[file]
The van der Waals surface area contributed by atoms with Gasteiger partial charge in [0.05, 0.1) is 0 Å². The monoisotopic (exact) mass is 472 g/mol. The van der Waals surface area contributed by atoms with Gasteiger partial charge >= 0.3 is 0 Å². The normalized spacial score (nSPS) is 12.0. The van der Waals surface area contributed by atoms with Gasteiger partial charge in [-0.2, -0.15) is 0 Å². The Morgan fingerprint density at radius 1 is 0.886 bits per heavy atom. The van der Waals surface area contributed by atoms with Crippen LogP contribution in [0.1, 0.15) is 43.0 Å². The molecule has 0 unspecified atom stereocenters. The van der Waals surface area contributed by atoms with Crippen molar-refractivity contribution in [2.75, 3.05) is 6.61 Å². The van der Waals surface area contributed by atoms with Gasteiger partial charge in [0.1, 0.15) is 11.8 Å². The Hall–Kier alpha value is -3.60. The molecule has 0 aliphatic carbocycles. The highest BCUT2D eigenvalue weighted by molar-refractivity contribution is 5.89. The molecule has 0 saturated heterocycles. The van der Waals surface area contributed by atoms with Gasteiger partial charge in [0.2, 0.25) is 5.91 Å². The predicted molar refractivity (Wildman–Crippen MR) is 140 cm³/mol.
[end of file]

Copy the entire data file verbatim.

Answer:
The van der Waals surface area contributed by atoms with Gasteiger partial charge in [0.05, 0.1) is 0 Å². The monoisotopic (exact) mass is 472 g/mol. The van der Waals surface area contributed by atoms with Gasteiger partial charge >= 0.3 is 0 Å². The normalized spacial score (nSPS) is 12.0. The van der Waals surface area contributed by atoms with Gasteiger partial charge in [-0.2, -0.15) is 0 Å². The Morgan fingerprint density at radius 1 is 0.886 bits per heavy atom. The van der Waals surface area contributed by atoms with Crippen LogP contribution in [0.1, 0.15) is 43.0 Å². The molecule has 0 unspecified atom stereocenters. The van der Waals surface area contributed by atoms with Crippen molar-refractivity contribution in [2.75, 3.05) is 6.61 Å². The van der Waals surface area contributed by atoms with Gasteiger partial charge in [0.1, 0.15) is 11.8 Å². The Hall–Kier alpha value is -3.60. The molecule has 0 aliphatic carbocycles. The highest BCUT2D eigenvalue weighted by molar-refractivity contribution is 5.89. The molecule has 0 saturated heterocycles. The van der Waals surface area contributed by atoms with Gasteiger partial charge in [0.2, 0.25) is 5.91 Å². The predicted molar refractivity (Wildman–Crippen MR) is 140 cm³/mol.